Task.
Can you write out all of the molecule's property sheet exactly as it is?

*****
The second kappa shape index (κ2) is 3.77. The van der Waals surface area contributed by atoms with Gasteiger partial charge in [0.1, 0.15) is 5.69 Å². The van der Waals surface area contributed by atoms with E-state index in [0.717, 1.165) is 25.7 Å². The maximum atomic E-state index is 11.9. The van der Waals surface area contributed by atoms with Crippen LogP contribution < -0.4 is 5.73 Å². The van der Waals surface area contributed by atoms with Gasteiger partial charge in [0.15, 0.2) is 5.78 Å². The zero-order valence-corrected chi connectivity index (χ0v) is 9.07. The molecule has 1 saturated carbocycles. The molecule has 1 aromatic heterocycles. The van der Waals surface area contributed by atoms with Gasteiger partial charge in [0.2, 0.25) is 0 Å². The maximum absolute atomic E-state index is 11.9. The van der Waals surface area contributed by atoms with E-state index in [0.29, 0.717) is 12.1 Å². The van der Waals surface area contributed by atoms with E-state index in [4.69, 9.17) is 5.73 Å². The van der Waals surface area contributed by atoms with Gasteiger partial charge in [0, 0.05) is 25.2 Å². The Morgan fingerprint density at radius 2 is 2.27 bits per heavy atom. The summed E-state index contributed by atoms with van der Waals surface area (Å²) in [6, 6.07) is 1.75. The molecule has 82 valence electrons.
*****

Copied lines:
The second kappa shape index (κ2) is 3.77. The van der Waals surface area contributed by atoms with Gasteiger partial charge in [0.1, 0.15) is 5.69 Å². The van der Waals surface area contributed by atoms with E-state index in [0.717, 1.165) is 25.7 Å². The maximum atomic E-state index is 11.9. The van der Waals surface area contributed by atoms with Crippen LogP contribution < -0.4 is 5.73 Å². The van der Waals surface area contributed by atoms with Gasteiger partial charge in [0.15, 0.2) is 5.78 Å². The zero-order valence-corrected chi connectivity index (χ0v) is 9.07. The molecule has 1 saturated carbocycles. The molecule has 1 aromatic heterocycles. The van der Waals surface area contributed by atoms with Gasteiger partial charge in [0.2, 0.25) is 0 Å². The maximum absolute atomic E-state index is 11.9. The van der Waals surface area contributed by atoms with E-state index in [0.29, 0.717) is 12.1 Å². The van der Waals surface area contributed by atoms with E-state index in [4.69, 9.17) is 5.73 Å². The van der Waals surface area contributed by atoms with Gasteiger partial charge in [0, 0.05) is 25.2 Å². The Morgan fingerprint density at radius 2 is 2.27 bits per heavy atom. The summed E-state index contributed by atoms with van der Waals surface area (Å²) in [6, 6.07) is 1.75. The molecule has 82 valence electrons.